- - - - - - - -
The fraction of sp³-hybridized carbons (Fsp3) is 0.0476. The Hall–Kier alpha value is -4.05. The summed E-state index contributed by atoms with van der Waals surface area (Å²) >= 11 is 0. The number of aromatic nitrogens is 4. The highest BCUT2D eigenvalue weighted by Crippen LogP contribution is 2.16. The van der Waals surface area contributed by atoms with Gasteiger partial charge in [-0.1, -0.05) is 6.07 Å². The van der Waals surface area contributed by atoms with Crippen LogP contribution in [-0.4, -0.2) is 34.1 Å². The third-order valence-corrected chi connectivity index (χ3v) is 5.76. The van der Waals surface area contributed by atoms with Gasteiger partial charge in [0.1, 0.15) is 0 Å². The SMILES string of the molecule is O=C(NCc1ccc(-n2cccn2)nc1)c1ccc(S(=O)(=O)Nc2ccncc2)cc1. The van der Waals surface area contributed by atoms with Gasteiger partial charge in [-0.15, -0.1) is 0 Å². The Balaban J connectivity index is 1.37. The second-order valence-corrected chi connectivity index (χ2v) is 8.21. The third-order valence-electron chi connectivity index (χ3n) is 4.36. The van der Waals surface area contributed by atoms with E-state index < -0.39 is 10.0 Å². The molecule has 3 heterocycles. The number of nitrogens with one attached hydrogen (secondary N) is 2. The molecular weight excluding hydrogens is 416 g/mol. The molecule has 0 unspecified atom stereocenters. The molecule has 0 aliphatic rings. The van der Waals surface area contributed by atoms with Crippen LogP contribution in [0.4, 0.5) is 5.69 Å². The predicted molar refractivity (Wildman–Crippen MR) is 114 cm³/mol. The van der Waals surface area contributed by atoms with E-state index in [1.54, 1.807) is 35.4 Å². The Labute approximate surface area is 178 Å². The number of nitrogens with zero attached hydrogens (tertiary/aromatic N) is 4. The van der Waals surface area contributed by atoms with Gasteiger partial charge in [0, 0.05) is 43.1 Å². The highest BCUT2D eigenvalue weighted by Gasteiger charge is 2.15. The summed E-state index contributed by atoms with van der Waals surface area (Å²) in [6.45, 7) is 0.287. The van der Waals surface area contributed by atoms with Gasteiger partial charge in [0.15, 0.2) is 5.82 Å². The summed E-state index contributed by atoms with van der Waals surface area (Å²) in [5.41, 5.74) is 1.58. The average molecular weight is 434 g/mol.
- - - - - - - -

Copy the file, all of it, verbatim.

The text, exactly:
The fraction of sp³-hybridized carbons (Fsp3) is 0.0476. The Hall–Kier alpha value is -4.05. The summed E-state index contributed by atoms with van der Waals surface area (Å²) >= 11 is 0. The number of aromatic nitrogens is 4. The highest BCUT2D eigenvalue weighted by Crippen LogP contribution is 2.16. The van der Waals surface area contributed by atoms with Gasteiger partial charge in [-0.1, -0.05) is 6.07 Å². The van der Waals surface area contributed by atoms with Crippen LogP contribution in [-0.4, -0.2) is 34.1 Å². The third-order valence-corrected chi connectivity index (χ3v) is 5.76. The van der Waals surface area contributed by atoms with Gasteiger partial charge in [0.1, 0.15) is 0 Å². The SMILES string of the molecule is O=C(NCc1ccc(-n2cccn2)nc1)c1ccc(S(=O)(=O)Nc2ccncc2)cc1. The van der Waals surface area contributed by atoms with Gasteiger partial charge in [-0.15, -0.1) is 0 Å². The Balaban J connectivity index is 1.37. The second-order valence-corrected chi connectivity index (χ2v) is 8.21. The third-order valence-electron chi connectivity index (χ3n) is 4.36. The van der Waals surface area contributed by atoms with E-state index < -0.39 is 10.0 Å². The molecule has 3 heterocycles. The number of nitrogens with one attached hydrogen (secondary N) is 2. The molecular weight excluding hydrogens is 416 g/mol. The molecule has 0 unspecified atom stereocenters. The molecule has 0 aliphatic rings. The van der Waals surface area contributed by atoms with Crippen LogP contribution in [0.4, 0.5) is 5.69 Å². The predicted molar refractivity (Wildman–Crippen MR) is 114 cm³/mol. The van der Waals surface area contributed by atoms with E-state index in [1.54, 1.807) is 35.4 Å². The Labute approximate surface area is 178 Å². The number of nitrogens with zero attached hydrogens (tertiary/aromatic N) is 4. The van der Waals surface area contributed by atoms with Gasteiger partial charge in [0, 0.05) is 43.1 Å². The highest BCUT2D eigenvalue weighted by Gasteiger charge is 2.15. The summed E-state index contributed by atoms with van der Waals surface area (Å²) in [6.45, 7) is 0.287. The van der Waals surface area contributed by atoms with Gasteiger partial charge in [0.15, 0.2) is 5.82 Å². The summed E-state index contributed by atoms with van der Waals surface area (Å²) in [5.41, 5.74) is 1.58. The average molecular weight is 434 g/mol.